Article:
It’s right, except when it’s wrong
When a new verbatim reporter comes to work in our office (the English department, as opposed to the other five VRS offices, for the other official UN languages—Arabic, Chinese, French, Russian and Spanish), he or she is given a sheaf of typewritten pages containing the distilled and updated wisdom and advice of decades. My favorite bit is the second paragraph, which reads:
“There are two basic rules.
Rule 1: put down what the speaker said.
Rule 2: don’t.”
It’s not really some Oxford philosophy department joke. As the author of the Verbatim instructions continues, “reconciling those two rules is what verbatim reporting is about.” We have to be right. In other words, we have to accurately report what the guy said—except when he got it wrong, or expressed it badly, in which case we have to fix it so that anyone can understand what he meant—or what we think he meant to say, which isn’t necessarily quite the same thing. All this, of course, while not minding that the average quality of the writing we’re transmitting is lower than some form you have to fill out at the Department of Motor Vehicles. Here is an example of the kind of writing I see every day:
“At this juncture, it is of the utmost importance that we continue to coordinate our efforts and speak with a single voice, underscoring that the international community will not, under any circumstances, tolerate the unconstitutional seizure of power. Now it is time to seek convergence and align our actions with the purpose of rendering them as effective as possible.”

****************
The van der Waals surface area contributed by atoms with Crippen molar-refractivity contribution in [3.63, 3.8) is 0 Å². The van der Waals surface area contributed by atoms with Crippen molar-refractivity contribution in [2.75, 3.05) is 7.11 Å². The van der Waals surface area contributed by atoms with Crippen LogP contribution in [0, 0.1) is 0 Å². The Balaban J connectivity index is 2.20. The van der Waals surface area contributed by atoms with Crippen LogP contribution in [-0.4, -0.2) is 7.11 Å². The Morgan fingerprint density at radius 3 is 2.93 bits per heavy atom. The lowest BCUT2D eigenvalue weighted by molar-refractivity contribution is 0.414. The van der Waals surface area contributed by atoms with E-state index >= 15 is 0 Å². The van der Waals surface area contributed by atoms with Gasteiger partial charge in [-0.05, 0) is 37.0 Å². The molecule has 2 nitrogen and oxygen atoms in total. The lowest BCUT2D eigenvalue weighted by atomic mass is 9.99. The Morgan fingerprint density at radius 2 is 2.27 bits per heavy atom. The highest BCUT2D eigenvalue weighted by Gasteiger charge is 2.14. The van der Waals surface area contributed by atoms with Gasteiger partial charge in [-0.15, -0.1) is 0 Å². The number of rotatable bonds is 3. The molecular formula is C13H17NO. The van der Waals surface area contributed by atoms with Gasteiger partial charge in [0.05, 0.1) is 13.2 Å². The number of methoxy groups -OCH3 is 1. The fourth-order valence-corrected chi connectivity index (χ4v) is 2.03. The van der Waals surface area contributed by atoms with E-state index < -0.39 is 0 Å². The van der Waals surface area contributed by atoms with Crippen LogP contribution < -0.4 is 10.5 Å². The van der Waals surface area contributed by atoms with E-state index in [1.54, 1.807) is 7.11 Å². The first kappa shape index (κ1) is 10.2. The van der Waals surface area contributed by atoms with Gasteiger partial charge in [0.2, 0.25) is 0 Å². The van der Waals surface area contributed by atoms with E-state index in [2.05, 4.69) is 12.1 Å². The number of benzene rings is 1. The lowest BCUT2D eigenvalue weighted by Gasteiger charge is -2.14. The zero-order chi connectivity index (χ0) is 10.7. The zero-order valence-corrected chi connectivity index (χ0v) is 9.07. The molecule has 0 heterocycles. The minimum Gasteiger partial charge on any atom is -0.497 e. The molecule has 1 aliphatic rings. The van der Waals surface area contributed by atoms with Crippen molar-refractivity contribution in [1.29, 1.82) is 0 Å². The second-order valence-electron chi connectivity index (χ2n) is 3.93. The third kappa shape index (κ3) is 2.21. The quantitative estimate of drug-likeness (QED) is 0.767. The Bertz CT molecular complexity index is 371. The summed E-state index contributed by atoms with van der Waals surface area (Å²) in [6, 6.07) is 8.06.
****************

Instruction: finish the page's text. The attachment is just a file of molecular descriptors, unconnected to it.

I did not seek that paragraph out for special dreariness. I went to the just completed record for the most recent Security Council meeting—held on the day I wrote this article—and plucked it straight out of one “take” (someone else’s, but it could just as well have been mine) or 10-minute chunk of the meeting. Sad to say, the UN is full of those ready-made phrases—“utmost importance,” “the international community”—because, as George Orwell pointed out 60 years ago in his essay “Politics and the English Language,” they enable us to avoid thinking. Diplomacy is all about euphemism, about substituting one phrase for another so that the listener does not have to bear very much reality. It’s not that no one in the UN ever thinks. Indeed, many of the representatives and people who speak in its halls are brilliant, the diplomatic crème de la crème of their countries. But they are constrained; constrained because they will lose their jobs if they utter phrases like “third world” instead of “less developed,” or “President Mugabe” instead of “Robert Mugabe, the dictator of Zimbabwe who has murdered its citizens and sucked his country dry.” They have to keep on trying, and so they must describe things in a particular way—and so must we, their translators and editors.—TAMARA GLENNY